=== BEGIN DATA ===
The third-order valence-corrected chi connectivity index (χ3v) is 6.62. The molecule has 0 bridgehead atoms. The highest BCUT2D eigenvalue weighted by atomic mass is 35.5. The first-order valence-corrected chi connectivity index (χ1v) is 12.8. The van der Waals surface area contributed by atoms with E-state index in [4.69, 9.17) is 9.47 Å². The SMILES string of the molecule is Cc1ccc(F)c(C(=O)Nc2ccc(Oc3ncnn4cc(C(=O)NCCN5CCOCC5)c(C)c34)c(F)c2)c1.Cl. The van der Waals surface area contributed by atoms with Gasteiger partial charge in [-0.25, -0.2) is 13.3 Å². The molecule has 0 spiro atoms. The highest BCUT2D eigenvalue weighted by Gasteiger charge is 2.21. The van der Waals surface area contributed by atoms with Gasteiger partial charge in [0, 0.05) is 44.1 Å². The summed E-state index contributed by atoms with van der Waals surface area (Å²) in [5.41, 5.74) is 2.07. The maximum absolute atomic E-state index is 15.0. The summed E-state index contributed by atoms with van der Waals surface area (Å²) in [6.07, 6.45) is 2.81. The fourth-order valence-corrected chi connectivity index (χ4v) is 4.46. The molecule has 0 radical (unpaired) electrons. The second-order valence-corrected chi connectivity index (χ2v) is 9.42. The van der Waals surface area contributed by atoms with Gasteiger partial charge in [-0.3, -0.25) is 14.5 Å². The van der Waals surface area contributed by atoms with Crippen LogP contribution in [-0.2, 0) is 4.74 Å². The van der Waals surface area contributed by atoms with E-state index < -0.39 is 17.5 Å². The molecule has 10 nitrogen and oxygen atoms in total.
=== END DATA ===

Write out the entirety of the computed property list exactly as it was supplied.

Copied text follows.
The third-order valence-corrected chi connectivity index (χ3v) is 6.62. The molecule has 0 bridgehead atoms. The highest BCUT2D eigenvalue weighted by atomic mass is 35.5. The first-order valence-corrected chi connectivity index (χ1v) is 12.8. The van der Waals surface area contributed by atoms with E-state index in [4.69, 9.17) is 9.47 Å². The SMILES string of the molecule is Cc1ccc(F)c(C(=O)Nc2ccc(Oc3ncnn4cc(C(=O)NCCN5CCOCC5)c(C)c34)c(F)c2)c1.Cl. The van der Waals surface area contributed by atoms with Gasteiger partial charge in [-0.25, -0.2) is 13.3 Å². The molecule has 0 spiro atoms. The highest BCUT2D eigenvalue weighted by Gasteiger charge is 2.21. The van der Waals surface area contributed by atoms with Gasteiger partial charge in [0, 0.05) is 44.1 Å². The summed E-state index contributed by atoms with van der Waals surface area (Å²) in [5.41, 5.74) is 2.07. The maximum absolute atomic E-state index is 15.0. The summed E-state index contributed by atoms with van der Waals surface area (Å²) in [6.07, 6.45) is 2.81. The fourth-order valence-corrected chi connectivity index (χ4v) is 4.46. The molecule has 0 radical (unpaired) electrons. The second-order valence-corrected chi connectivity index (χ2v) is 9.42. The van der Waals surface area contributed by atoms with Gasteiger partial charge in [-0.3, -0.25) is 14.5 Å². The van der Waals surface area contributed by atoms with Crippen LogP contribution in [-0.2, 0) is 4.74 Å². The van der Waals surface area contributed by atoms with E-state index < -0.39 is 17.5 Å². The molecule has 10 nitrogen and oxygen atoms in total.